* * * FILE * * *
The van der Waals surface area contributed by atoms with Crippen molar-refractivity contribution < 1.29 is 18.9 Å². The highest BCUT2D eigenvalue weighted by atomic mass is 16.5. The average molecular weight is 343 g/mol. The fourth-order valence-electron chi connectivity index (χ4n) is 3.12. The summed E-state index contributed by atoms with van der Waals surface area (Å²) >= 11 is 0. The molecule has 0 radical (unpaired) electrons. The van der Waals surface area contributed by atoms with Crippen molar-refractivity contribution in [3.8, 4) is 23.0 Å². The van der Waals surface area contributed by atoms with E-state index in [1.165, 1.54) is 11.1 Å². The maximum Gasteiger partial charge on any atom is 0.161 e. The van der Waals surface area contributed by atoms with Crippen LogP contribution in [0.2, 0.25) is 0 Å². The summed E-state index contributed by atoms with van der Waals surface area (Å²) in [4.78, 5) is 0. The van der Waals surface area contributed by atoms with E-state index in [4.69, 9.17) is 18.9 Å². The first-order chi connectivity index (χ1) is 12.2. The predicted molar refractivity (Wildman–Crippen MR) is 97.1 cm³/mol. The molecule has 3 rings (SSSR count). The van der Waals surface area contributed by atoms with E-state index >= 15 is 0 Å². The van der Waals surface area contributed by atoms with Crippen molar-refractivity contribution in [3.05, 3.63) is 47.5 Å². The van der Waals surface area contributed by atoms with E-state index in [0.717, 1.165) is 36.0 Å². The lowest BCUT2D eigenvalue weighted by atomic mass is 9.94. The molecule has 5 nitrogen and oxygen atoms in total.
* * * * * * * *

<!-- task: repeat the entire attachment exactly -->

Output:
The van der Waals surface area contributed by atoms with Crippen molar-refractivity contribution < 1.29 is 18.9 Å². The highest BCUT2D eigenvalue weighted by atomic mass is 16.5. The average molecular weight is 343 g/mol. The fourth-order valence-electron chi connectivity index (χ4n) is 3.12. The summed E-state index contributed by atoms with van der Waals surface area (Å²) >= 11 is 0. The molecule has 0 radical (unpaired) electrons. The van der Waals surface area contributed by atoms with Crippen molar-refractivity contribution in [3.8, 4) is 23.0 Å². The van der Waals surface area contributed by atoms with E-state index in [1.165, 1.54) is 11.1 Å². The maximum Gasteiger partial charge on any atom is 0.161 e. The van der Waals surface area contributed by atoms with Crippen LogP contribution in [0.2, 0.25) is 0 Å². The summed E-state index contributed by atoms with van der Waals surface area (Å²) in [4.78, 5) is 0. The van der Waals surface area contributed by atoms with E-state index in [4.69, 9.17) is 18.9 Å². The first-order chi connectivity index (χ1) is 12.2. The predicted molar refractivity (Wildman–Crippen MR) is 97.1 cm³/mol. The molecule has 3 rings (SSSR count). The van der Waals surface area contributed by atoms with E-state index >= 15 is 0 Å². The van der Waals surface area contributed by atoms with Crippen molar-refractivity contribution in [3.05, 3.63) is 47.5 Å². The van der Waals surface area contributed by atoms with E-state index in [0.717, 1.165) is 36.0 Å². The lowest BCUT2D eigenvalue weighted by atomic mass is 9.94. The molecule has 5 nitrogen and oxygen atoms in total.